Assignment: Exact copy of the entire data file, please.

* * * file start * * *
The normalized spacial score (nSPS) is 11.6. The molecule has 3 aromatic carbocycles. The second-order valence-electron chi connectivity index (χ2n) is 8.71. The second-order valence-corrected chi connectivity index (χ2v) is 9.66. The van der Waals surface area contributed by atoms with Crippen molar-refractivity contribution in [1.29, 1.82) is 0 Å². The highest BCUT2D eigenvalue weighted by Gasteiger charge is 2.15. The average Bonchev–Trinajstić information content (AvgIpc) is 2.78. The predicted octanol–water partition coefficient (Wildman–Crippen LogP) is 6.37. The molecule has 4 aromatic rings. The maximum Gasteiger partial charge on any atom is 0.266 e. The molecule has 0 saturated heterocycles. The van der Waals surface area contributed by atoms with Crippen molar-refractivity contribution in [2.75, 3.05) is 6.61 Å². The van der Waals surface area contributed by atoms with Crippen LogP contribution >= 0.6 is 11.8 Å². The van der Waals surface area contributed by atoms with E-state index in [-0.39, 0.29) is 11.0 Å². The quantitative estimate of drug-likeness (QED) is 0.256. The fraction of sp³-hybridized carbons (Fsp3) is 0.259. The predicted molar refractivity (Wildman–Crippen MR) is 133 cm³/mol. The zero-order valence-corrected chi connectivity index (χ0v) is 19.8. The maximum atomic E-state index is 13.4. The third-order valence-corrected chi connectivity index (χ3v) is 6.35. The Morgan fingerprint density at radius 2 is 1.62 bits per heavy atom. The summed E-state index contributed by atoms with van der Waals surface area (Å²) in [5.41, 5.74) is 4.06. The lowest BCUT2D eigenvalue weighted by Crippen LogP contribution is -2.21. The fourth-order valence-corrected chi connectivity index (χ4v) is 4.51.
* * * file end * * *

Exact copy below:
The normalized spacial score (nSPS) is 11.6. The molecule has 3 aromatic carbocycles. The second-order valence-electron chi connectivity index (χ2n) is 8.71. The second-order valence-corrected chi connectivity index (χ2v) is 9.66. The van der Waals surface area contributed by atoms with Crippen molar-refractivity contribution in [1.29, 1.82) is 0 Å². The highest BCUT2D eigenvalue weighted by Gasteiger charge is 2.15. The average Bonchev–Trinajstić information content (AvgIpc) is 2.78. The predicted octanol–water partition coefficient (Wildman–Crippen LogP) is 6.37. The molecule has 4 aromatic rings. The maximum Gasteiger partial charge on any atom is 0.266 e. The molecule has 0 saturated heterocycles. The van der Waals surface area contributed by atoms with Crippen molar-refractivity contribution in [2.75, 3.05) is 6.61 Å². The van der Waals surface area contributed by atoms with Crippen LogP contribution >= 0.6 is 11.8 Å². The van der Waals surface area contributed by atoms with E-state index in [-0.39, 0.29) is 11.0 Å². The quantitative estimate of drug-likeness (QED) is 0.256. The fraction of sp³-hybridized carbons (Fsp3) is 0.259. The predicted molar refractivity (Wildman–Crippen MR) is 133 cm³/mol. The zero-order valence-corrected chi connectivity index (χ0v) is 19.8. The maximum atomic E-state index is 13.4. The third-order valence-corrected chi connectivity index (χ3v) is 6.35. The Morgan fingerprint density at radius 2 is 1.62 bits per heavy atom. The summed E-state index contributed by atoms with van der Waals surface area (Å²) in [5.41, 5.74) is 4.06. The lowest BCUT2D eigenvalue weighted by Crippen LogP contribution is -2.21. The fourth-order valence-corrected chi connectivity index (χ4v) is 4.51.